Saturday, May 6, 2017

Writing it all down: for the Beats, too much was never enough




Bill Morris at The Millions has had enough. His post Will you Beat Hagiographers Please Be Quiet Please (with its intentional double please), about the ongoing parade of films and books lionizing the beat generation, contains some valid points about the myth-making and the saint-making machinery of American popular culture. He notes, as well, the increasing trend toward what Joyce Carol Oates has called "pathography" -- that the facts of a creative individual's life are as important as his art, with an emphasis on dysfunctional detail -- in literary biography.

It's ironic that Morris would find this abundance of lurid, personal psychology unwarranted in the biographies of beat figures like Kerouac and Burroughs -- writers who seemingly suffered from logorrhea so much more than most in letters and journals and scribbled diaries and, finally, in books. Many of them wrote everything down and some, it seems, were impatient waiting for the ink to dry before turning their lives into literature.

Their personal lives, and the stories they fashioned from them, form a carnival ground of (in Oates's phrase) “dysfunction and disaster, illnesses and pratfalls, failed marriages and failed careers, alcoholism and breakdowns and outrageous conduct.” With the beats, it's all there on the blotted page, with the "artifice" of fiction very nearly removed from the "art" of the story. But learning more about a writer's life, Morris writes, doesn't count for nearly as much as the books themselves:


... Since we live in an age that’s obsessed with personalities and celebrities, it’s not surprising that so few readers are satisfied with loving a book and so many insist on knowing as much as possible about the person who wrote it. While this appetite has inspired literary biographers to produce a long shelf of pathographies and other monstrosities – does the world really need Norman Sherry’s three-volume biography of Graham Greene? – it has also resulted in some well researched and finely written literary biographies that did what such exercises do at their best: they led readers back to the subject’s books.

Among these I would include Blake Bailey’s recent biographies of Richard Yates and John Cheever and, strangely enough, Ann Charters’s thorough and balanced 1973 bio of Kerouac. In her introduction, Charters wrote insightfully, if a bit clunkily: “The value of Kerouac’s life is what he did, how he acted. And what he did, was that he wrote. I tried to arrange the incidents of his life to show that he was a writer first, and a mythologized figure afterward. Kerouac’s writing counts as much as his life.”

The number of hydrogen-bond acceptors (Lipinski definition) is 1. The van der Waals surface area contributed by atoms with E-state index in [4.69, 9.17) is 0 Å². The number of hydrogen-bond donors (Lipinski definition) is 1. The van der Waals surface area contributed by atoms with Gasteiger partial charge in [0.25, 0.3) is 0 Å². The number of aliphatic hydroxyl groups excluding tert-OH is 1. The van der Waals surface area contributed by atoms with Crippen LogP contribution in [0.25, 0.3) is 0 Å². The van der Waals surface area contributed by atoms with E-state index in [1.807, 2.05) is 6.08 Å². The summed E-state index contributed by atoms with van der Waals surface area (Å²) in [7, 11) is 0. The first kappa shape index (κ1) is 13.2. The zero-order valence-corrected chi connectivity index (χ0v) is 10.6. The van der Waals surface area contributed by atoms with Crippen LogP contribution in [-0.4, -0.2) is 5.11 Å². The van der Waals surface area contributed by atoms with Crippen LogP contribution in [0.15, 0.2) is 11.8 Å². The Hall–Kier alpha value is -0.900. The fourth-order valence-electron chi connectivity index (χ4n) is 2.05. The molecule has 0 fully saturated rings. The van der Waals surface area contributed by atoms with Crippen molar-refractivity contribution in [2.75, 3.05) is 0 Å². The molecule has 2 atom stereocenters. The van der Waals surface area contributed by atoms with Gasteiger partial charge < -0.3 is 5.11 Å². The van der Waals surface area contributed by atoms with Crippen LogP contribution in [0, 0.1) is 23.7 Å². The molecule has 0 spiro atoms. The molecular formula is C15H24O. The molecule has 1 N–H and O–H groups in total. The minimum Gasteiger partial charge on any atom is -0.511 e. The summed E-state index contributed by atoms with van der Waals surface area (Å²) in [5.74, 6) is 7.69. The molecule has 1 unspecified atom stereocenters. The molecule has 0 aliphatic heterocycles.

I would argue that his writing counts more than his life, much more. Eventually Charters seemed to come around to my way of thinking. In 1995, after she’d edited two fat volumes, Jack Kerouac: Selected Letters, 1940-1956 and The Portable Jack Kerouac, I interviewed her for a newspaper article. “I wanted (the book of letters) to be a biography in Jack’s own words,” she told me. “His life is in his books, but on the other hand the most essential thing is missing from those novels. What he tells you in the letters is that the most important thing in his life is writing.”

At the time The Gap was using Kerouac’s image – and images of James Dean and Marilyn Monroe and other ’50s icons – to sell its khaki pants. In the face of such shameless hucksterism, Charters’s insistence on the importance of Kerouac’s writing seemed both quaint and heroic to me. It still does today, as the hagiographers keep bombarding us with abominations like One Fast Move or I’m Gone and Howl and A Man Within. ...


Morris is half right. Today's hot-house atmosphere of celebrity and promotion is a blurry mix of authenticity and the artificial. Some would argue rightly everything in ad-land is all packaging. But so what? Morris's own griping about the commercialization of Kerouac seems quaint itself this late in the advertising game -- the appropriation of Kerouac's image doesn't make what he wrote less "authentic," it only questions the decisions of his estate. If fans find this kind of legend-buffing intriguing, it may be that the link between beat writers and beat writing comes close to solving the mysterious alchemy between personality and page. And that leads readers back to the words themselves -- which is Morris's basic starting point.

For many readers the movement's legacy of writing-it-all-down is a key to finding the raw material of fiction in real life. For fans, too, beat literature can seem a kind of romantic ideal, opening the gates to self-expression and revelation. Then the trick, of course, is to find a public outlet, and the internet seems to be obliterating that hurdle more rapidly every day. We can all make messes of our lives, and we now have the means to tell everyone -- friends and complete strangers -- about it.

Making real and discernible art out of a messy and careening life takes perception and some amount of craft, however, and there a writer is on his own without a net. There is a simple way past the image-crafting and the cults of personality, the flood of films and the biographer's "pathography." Writers like Morris suggest it, if a bit over-wrought, in his essay: it used to be called "letting the words speak for themselves."

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